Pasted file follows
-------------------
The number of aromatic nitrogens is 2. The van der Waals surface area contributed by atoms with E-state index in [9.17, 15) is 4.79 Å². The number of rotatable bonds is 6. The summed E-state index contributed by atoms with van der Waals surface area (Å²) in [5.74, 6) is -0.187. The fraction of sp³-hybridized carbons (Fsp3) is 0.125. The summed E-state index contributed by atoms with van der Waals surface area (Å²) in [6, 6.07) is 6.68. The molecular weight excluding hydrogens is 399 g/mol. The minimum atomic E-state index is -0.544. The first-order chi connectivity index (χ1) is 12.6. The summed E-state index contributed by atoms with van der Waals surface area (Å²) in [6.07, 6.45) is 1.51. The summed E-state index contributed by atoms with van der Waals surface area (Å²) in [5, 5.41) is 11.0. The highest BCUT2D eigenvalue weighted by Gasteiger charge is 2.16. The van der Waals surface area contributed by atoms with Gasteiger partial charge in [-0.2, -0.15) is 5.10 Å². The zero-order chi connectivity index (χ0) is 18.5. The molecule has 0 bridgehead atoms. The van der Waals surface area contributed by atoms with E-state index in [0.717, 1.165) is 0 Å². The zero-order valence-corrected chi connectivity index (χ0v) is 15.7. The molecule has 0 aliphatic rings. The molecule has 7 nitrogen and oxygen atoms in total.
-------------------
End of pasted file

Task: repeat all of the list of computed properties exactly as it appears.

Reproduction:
The number of aromatic nitrogens is 2. The van der Waals surface area contributed by atoms with E-state index in [9.17, 15) is 4.79 Å². The number of rotatable bonds is 6. The summed E-state index contributed by atoms with van der Waals surface area (Å²) in [5.74, 6) is -0.187. The fraction of sp³-hybridized carbons (Fsp3) is 0.125. The summed E-state index contributed by atoms with van der Waals surface area (Å²) in [6, 6.07) is 6.68. The molecular weight excluding hydrogens is 399 g/mol. The minimum atomic E-state index is -0.544. The first-order chi connectivity index (χ1) is 12.6. The summed E-state index contributed by atoms with van der Waals surface area (Å²) in [6.07, 6.45) is 1.51. The summed E-state index contributed by atoms with van der Waals surface area (Å²) in [5, 5.41) is 11.0. The highest BCUT2D eigenvalue weighted by Gasteiger charge is 2.16. The van der Waals surface area contributed by atoms with Gasteiger partial charge in [-0.2, -0.15) is 5.10 Å². The zero-order chi connectivity index (χ0) is 18.5. The molecule has 0 bridgehead atoms. The van der Waals surface area contributed by atoms with E-state index in [0.717, 1.165) is 0 Å². The zero-order valence-corrected chi connectivity index (χ0v) is 15.7. The molecule has 0 aliphatic rings. The molecule has 7 nitrogen and oxygen atoms in total.